Once More to the Pentagon
Demonstrators evoke historic confrontation in planning march, rally opposing Iraq War.
At home, the war had reached a turning point. For the first time, a majority of Americans believed the conflict was a mistake. U.S. involvement was nonetheless escalating. Many previous demonstrations had been held, but growing frustration with the political system prompted antiwar leaders to select a new target: the Pentagon.
The 1967 march on the Pentagon to protest the Vietnam War became a touchstone event in American history, one that pitted U.S. citizens against “the true and high church of the military-industrial complex,” as marcher and author Norman Mailer put it.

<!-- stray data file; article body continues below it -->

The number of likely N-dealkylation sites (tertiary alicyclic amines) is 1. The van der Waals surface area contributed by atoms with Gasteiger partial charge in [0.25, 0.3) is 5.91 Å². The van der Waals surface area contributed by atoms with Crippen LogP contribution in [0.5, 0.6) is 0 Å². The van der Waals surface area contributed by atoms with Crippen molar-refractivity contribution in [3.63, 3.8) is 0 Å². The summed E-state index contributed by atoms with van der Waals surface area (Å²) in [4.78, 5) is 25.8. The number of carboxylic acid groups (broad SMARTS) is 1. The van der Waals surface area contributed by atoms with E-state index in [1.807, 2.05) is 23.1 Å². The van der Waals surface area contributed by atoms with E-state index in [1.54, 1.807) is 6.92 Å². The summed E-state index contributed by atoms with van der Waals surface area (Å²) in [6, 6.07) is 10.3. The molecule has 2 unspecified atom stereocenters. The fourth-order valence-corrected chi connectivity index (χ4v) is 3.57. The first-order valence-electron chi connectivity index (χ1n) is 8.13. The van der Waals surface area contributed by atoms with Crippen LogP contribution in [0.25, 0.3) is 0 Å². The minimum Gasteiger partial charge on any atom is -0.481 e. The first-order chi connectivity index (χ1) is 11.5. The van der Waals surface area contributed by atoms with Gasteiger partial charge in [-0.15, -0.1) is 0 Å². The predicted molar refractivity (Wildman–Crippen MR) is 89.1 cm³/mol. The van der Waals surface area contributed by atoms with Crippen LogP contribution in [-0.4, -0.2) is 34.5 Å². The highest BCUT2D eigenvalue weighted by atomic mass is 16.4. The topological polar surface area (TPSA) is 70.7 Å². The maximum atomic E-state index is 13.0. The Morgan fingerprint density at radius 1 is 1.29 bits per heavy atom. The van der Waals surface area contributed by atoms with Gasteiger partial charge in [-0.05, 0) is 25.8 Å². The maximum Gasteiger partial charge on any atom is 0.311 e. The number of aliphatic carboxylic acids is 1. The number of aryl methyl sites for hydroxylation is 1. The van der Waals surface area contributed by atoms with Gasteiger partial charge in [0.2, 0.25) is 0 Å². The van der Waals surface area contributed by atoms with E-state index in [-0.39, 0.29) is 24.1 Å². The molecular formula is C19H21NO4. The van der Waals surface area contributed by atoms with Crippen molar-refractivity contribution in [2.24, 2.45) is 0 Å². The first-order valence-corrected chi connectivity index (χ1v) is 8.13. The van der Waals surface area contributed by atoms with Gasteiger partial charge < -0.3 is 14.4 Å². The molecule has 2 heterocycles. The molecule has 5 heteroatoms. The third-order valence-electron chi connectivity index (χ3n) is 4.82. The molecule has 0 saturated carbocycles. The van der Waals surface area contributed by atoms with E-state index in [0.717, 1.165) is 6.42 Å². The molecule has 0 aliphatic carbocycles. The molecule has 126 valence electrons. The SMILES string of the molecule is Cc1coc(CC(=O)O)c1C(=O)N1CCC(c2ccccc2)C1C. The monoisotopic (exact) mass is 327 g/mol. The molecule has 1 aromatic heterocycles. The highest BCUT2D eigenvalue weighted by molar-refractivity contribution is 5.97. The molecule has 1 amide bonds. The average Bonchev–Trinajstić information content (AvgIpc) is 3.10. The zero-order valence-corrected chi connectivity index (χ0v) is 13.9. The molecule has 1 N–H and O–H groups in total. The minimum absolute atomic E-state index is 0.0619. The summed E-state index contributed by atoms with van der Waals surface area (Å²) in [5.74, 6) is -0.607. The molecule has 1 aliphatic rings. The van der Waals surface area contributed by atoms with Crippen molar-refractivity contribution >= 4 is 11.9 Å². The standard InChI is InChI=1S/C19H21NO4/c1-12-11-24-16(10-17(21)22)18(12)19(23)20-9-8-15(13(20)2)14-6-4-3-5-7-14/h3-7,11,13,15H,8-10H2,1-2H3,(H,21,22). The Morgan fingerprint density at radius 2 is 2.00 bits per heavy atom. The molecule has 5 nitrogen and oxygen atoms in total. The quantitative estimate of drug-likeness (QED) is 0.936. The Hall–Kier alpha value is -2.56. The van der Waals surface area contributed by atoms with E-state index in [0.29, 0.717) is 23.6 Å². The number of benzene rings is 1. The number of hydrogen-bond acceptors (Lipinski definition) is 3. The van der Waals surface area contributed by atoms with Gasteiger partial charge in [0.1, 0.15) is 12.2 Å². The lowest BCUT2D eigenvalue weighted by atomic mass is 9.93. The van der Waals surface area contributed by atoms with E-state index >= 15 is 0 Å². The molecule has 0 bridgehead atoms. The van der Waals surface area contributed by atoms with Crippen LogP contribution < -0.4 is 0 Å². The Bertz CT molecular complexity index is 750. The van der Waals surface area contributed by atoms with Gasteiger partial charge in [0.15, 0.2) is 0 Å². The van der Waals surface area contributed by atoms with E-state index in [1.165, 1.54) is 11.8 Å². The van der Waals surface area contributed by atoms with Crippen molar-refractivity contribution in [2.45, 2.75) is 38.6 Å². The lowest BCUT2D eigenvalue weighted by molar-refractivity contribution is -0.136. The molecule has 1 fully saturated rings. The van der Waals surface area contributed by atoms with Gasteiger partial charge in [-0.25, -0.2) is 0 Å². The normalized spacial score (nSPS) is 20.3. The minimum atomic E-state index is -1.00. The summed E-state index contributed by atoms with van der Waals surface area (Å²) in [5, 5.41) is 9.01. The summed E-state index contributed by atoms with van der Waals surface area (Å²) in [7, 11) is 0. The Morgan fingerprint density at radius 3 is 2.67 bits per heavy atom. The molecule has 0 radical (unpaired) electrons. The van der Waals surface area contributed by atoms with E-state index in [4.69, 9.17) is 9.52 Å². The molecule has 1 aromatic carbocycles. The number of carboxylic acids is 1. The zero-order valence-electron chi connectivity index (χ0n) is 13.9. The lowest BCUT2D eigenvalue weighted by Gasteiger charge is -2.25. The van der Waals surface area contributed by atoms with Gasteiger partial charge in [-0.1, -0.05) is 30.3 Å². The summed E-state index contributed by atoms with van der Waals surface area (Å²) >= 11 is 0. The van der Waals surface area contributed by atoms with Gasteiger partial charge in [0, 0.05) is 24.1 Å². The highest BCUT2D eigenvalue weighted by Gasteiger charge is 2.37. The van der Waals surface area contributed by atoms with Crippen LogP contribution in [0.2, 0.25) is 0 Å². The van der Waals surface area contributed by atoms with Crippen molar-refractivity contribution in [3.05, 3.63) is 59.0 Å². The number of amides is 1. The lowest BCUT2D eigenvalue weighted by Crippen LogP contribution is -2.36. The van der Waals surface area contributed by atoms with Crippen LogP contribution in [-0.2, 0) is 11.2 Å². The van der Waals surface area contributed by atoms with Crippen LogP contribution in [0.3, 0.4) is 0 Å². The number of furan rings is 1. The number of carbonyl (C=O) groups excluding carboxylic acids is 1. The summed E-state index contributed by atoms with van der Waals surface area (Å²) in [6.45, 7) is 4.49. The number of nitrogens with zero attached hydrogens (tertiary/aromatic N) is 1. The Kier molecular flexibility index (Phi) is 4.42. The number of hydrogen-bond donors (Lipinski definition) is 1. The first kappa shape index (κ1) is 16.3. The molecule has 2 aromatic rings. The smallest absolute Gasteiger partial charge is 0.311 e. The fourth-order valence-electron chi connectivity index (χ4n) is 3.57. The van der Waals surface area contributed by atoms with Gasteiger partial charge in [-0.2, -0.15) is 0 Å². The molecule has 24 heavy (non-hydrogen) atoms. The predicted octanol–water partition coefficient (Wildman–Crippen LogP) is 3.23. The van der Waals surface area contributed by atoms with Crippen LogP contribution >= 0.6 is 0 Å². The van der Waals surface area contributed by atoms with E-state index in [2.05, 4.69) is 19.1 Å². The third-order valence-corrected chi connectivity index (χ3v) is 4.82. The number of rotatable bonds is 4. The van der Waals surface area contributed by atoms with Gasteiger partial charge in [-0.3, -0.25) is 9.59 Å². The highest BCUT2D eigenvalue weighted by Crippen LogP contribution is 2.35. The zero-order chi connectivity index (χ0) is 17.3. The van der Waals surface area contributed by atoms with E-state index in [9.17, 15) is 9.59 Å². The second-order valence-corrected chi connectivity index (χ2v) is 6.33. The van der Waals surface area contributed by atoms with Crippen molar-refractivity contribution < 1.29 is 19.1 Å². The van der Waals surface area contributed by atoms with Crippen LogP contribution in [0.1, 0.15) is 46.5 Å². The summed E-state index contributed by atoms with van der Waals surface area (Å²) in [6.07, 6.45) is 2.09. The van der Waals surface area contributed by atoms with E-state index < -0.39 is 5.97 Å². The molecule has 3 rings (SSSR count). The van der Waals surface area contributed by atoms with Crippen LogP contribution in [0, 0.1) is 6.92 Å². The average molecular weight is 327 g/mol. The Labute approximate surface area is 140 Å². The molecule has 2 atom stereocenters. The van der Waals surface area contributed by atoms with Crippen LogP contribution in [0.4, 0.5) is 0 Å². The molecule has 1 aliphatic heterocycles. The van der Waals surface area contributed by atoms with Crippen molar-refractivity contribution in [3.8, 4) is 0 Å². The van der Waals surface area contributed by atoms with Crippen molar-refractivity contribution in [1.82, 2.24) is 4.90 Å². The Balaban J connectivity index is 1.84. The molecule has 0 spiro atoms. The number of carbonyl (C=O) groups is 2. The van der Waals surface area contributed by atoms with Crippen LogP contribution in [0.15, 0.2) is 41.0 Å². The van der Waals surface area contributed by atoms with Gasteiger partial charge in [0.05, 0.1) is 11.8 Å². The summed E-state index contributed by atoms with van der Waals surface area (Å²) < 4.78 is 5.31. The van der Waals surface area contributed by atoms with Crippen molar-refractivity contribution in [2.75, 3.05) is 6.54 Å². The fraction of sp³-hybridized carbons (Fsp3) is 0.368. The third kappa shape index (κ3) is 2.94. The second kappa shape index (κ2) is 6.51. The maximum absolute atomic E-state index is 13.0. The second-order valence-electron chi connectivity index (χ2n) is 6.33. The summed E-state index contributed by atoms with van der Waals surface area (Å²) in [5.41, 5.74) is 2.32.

Tomorrow, according to organizers, tens of thousands of demonstrators protesting the war in Iraq will march on the Pentagon in what they are billing as “the 40th anniversary of the historic 1967 march to the Pentagon.”
Tomorrow’s march, which was scheduled to take place around the fourth anniversary of the start of the Iraq war – March 20 – comes as the Bush administration sends 26,000 additional troops to deal with the violence there. Buses, vans and caravans from across the United States are coming, organizers say, with veterans, soldiers and military family members marching in the first rank of the demonstration. Heading across the Arlington Memorial Bridge to the Pentagon north parking lot, the demonstrators will follow literally in the steps of the earlier protesters.